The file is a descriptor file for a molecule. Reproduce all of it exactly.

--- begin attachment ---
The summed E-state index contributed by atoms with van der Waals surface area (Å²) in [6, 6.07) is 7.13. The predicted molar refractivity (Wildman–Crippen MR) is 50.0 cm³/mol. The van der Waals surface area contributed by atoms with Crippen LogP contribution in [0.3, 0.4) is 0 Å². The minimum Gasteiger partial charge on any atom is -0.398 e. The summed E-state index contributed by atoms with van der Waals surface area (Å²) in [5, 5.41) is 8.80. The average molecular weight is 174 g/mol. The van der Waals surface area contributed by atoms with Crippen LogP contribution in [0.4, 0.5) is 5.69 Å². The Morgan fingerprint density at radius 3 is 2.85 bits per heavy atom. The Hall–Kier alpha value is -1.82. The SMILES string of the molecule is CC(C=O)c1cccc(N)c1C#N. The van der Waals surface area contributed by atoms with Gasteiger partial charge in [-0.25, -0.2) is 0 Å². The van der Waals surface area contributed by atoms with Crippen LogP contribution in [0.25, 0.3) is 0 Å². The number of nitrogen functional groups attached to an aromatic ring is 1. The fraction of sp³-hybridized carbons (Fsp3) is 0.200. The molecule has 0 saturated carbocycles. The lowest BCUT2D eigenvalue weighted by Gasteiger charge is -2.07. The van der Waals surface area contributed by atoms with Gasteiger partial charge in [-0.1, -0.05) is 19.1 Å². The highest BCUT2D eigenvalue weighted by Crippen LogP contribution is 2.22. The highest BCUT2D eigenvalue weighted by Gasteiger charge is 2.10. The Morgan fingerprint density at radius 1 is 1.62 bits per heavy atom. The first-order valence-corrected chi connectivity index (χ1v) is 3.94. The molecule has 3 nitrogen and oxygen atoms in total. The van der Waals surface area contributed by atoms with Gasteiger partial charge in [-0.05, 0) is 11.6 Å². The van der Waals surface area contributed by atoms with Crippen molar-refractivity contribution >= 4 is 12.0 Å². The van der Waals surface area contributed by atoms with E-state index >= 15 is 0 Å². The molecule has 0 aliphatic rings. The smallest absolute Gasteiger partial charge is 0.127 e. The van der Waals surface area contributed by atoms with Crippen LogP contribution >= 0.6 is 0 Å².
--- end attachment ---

The summed E-state index contributed by atoms with van der Waals surface area (Å²) in [6, 6.07) is 7.13. The predicted molar refractivity (Wildman–Crippen MR) is 50.0 cm³/mol. The van der Waals surface area contributed by atoms with Crippen LogP contribution in [0.3, 0.4) is 0 Å². The minimum Gasteiger partial charge on any atom is -0.398 e. The summed E-state index contributed by atoms with van der Waals surface area (Å²) in [5, 5.41) is 8.80. The average molecular weight is 174 g/mol. The van der Waals surface area contributed by atoms with Crippen LogP contribution in [0.4, 0.5) is 5.69 Å². The Morgan fingerprint density at radius 3 is 2.85 bits per heavy atom. The Hall–Kier alpha value is -1.82. The SMILES string of the molecule is CC(C=O)c1cccc(N)c1C#N. The van der Waals surface area contributed by atoms with Gasteiger partial charge in [-0.25, -0.2) is 0 Å². The van der Waals surface area contributed by atoms with Crippen LogP contribution in [0.25, 0.3) is 0 Å². The number of nitrogen functional groups attached to an aromatic ring is 1. The fraction of sp³-hybridized carbons (Fsp3) is 0.200. The molecule has 0 saturated carbocycles. The lowest BCUT2D eigenvalue weighted by Gasteiger charge is -2.07. The van der Waals surface area contributed by atoms with Gasteiger partial charge in [-0.1, -0.05) is 19.1 Å². The highest BCUT2D eigenvalue weighted by Crippen LogP contribution is 2.22. The highest BCUT2D eigenvalue weighted by Gasteiger charge is 2.10. The Morgan fingerprint density at radius 1 is 1.62 bits per heavy atom. The first-order valence-corrected chi connectivity index (χ1v) is 3.94. The molecule has 3 nitrogen and oxygen atoms in total. The van der Waals surface area contributed by atoms with Gasteiger partial charge in [-0.05, 0) is 11.6 Å². The van der Waals surface area contributed by atoms with Crippen molar-refractivity contribution >= 4 is 12.0 Å². The van der Waals surface area contributed by atoms with E-state index >= 15 is 0 Å². The molecule has 0 aliphatic rings. The smallest absolute Gasteiger partial charge is 0.127 e. The van der Waals surface area contributed by atoms with Crippen LogP contribution >= 0.6 is 0 Å².